Trade Policy and Market Access
Gabon has been a founding WTO member since 1995. The country is a member of the Economic Community of Central African States (ECCAS), which aims to create a common market, and the Central African Economic and Monetary Community (CEMAC), which pursues further economic integration than the ECCAS by setting up a customs and monetary union. As these regional economic communities overlap with different levels of liberalization of their domestic markets, the members face constraints to harmonisation and alignment. In addition to the preferential access to the CEMAC common market, Gabon is also granted preferential access to the market of both the EU and the United States (WTO 2013). As a member of the CEMAC Customs Union, Gabon adopts the common external tariff (CET), the simple MFN average of which is 18.1 per cent (WTO 2013). However, the CET is difficult to be applied because members invoke country-specific exceptions and "safeguard" measures. As Gabon depends much more on imports for its domestic consumption, it applies the exceptions to a varied range of product and therefore its average tariff rate is lower than the CET by being 14.5 per cent (The Heritage Foundation 2013). Gabon applies customs duty to products imported from non-CEMAC countries with the rate from 5 per cent to 30 per cent (African Development Bank 2012). Despite the establishment of the free trade area among CEMAC countries, the level of intra-community trade has remained low; apart from distortion of CET, numerous non-tariff barriers are of impediments to trade in the region (WTO 2013). High non-tariff barriers such as overtaxing of goods; random checkpoints along corridors; highway robbers; and the poor state of major highways are major obstacles to regional trade (African Development Bank 2011).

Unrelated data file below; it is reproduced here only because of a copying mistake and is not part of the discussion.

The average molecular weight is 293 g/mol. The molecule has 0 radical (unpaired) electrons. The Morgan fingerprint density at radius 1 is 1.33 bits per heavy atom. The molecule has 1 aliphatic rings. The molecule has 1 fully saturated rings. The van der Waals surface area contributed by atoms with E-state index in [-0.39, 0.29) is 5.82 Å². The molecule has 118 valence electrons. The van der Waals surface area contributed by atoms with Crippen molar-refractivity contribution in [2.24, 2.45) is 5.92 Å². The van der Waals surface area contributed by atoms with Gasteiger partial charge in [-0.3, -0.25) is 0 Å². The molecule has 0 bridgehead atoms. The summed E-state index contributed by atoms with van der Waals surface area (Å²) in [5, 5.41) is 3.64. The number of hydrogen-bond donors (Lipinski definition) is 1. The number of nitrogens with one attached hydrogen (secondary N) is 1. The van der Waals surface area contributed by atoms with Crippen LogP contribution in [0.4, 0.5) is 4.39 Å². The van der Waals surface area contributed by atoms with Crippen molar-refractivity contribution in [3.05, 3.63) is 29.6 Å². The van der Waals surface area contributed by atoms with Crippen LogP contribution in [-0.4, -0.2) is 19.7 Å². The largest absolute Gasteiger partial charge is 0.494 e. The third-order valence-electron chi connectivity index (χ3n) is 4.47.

Standard Compliance and Other Relevant Import/Export Restrictions
With regards to its Sanitary and Phytosanitary (SPS) issue, Gabon is following the standard set by the World Health Organization, the FAO/WHO Codex Alimentarius Commission, the International Plant Protection Convention (IPPC) and several other African and global conventions. However, the sanitary control system remains ineffective and costly due to the lack of coordination and overlapping responsibilities among agencies and legal instruments (WTO 2013). Gabon is not address SPS as a barrier to trade, as it applies the same sanitary regulations to any food product, whether it is produced domestically, imported from abroad or for exporting purpose. Within the group of CEMAC, despite the calls for the elimination of any measure that negatively affects trade between parties, there has been no agreement reached upon the technical barriers to trade (TBTs) issue (WTO 2013). In the context of ongoing negotiations for a comprehensive Economic Partnership Agreement between the EU and Central Africa region, it is anticipated that Gabon (as part of Central Africa group) would cooperate with EU on TBT and SPS standards.
European Commission, 2013, Trade Policy (Central Africa)
WTO, 2013, Trade Policy Review (CEMAC - Common Report)
WTO, 2013, Trade Policy Review (CEMAC - Gabon)